Compared to last week, when Arby’s bought Buffalo Wild Wings, Chipotle CEO Steve Ells stepped down, and the entire world pretty much went off the rails, these past five days were pretty tame. Still, there were plenty of interesting revelations around the industry.
Here were our top stories of the week on foodnewsfeed.com and QSRmagazine.com
In-N-Out is a mysterious brand to me. Cult-like is a great descriptor. People love the food, the secret menu, Animal Style is actually a thing. News trickled out that the burger chain was in the early planning stages of an expansion to Colorado. This is a major deal since In-N-Out doesn’t exactly grow every day. Actually, the 320-unit California-based brand headed to Arizona in 2000, Utah in 2008, Texas in 2011, and Oregon in 2015. So it’s pretty infrequent. And moving to Colorado, where it’s building a patty-production facility, could signal further expansion into the Front Range, and beyond perhaps. The facility also likely means the Colorado footprint will be substantial.
The day TGI Fridays started exchanging food for emojis was a game-changer for me. It seems like ever since the brand has really been a trailblazer for innovation in the casual-dining realm. It was the first national brand to use OpenTable, the first to test liquor delivery. This latest “first” is notable for the dedication it shows to online ordering. Basically, guests who use Alexa to order Fridays will also be able to use Amazon to check out. It really makes ordering a plate of ribs pretty seamless. The guest doesn’t need to get their wallet out or even stand up. All of this proves that Fridays is paying attention and evolving accordingly. How will this play out in time? It should be fun to find out.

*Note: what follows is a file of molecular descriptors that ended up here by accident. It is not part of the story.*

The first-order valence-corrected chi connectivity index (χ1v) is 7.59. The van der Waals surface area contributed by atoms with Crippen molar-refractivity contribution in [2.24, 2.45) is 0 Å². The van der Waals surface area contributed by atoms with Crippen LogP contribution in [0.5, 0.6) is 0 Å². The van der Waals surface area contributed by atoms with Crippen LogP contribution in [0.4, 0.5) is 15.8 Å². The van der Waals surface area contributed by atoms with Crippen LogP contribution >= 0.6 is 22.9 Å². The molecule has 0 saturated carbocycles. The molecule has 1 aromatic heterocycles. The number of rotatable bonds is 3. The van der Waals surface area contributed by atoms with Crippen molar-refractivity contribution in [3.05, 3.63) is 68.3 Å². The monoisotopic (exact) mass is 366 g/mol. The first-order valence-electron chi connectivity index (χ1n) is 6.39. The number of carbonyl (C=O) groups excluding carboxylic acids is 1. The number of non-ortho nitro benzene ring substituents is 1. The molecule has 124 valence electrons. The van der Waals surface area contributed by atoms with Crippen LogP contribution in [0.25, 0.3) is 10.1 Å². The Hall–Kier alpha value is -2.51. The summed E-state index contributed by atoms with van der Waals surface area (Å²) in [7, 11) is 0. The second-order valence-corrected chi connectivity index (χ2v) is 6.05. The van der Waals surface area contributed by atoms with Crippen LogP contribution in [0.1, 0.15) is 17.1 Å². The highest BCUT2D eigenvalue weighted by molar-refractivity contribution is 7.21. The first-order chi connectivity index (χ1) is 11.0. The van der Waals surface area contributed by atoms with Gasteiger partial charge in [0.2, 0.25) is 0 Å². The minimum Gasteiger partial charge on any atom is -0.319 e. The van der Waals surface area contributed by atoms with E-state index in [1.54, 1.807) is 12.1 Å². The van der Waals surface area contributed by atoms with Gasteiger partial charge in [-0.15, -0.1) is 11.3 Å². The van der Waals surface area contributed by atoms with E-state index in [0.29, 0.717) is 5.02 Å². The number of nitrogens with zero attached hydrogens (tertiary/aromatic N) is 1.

Most reviews of McDonald’s McPick 2 Menu were solid. It turned out to be a great alternative to its Premium Signature Crafted items, which allowed diners of different intentions to flock to the chain (guest counts are on the rise). But McDonald’s recognized just how hot the value wars were about to get in quick service. This new menu is interesting in that it’s tiered. Called the $1 $2 $3 Dollar Menu it will offer some versatility. And unlike the original dollar menu, it shouldn’t crush franchisees. Also swerving from the McPick 2 Menu, it will actually be pretty consistent across the country. Did we mention the Happy Meal has entered the value picture for the first time?
Remember when Dave & Buster’s was the only game in town? You can credit the chain’s success for the birth of several new entertainment-driven concepts. Among them, leaders like Main Event, Pinstripes, and Punch Bowl Social are paving the way for a fresh sector in foodservice. There’s no secret, either, why these restaurants are growing. Millennials love them. Parents can kick back with a drink and still win the night. It’s experience-based dining at its best. What makes this segment even more exciting is how refined it’s becoming. Picture a bowling alley fused with five-star dining. Skee-Ball with an Old Fashioned. Pac-Man with an IPA. The possibilities are endless.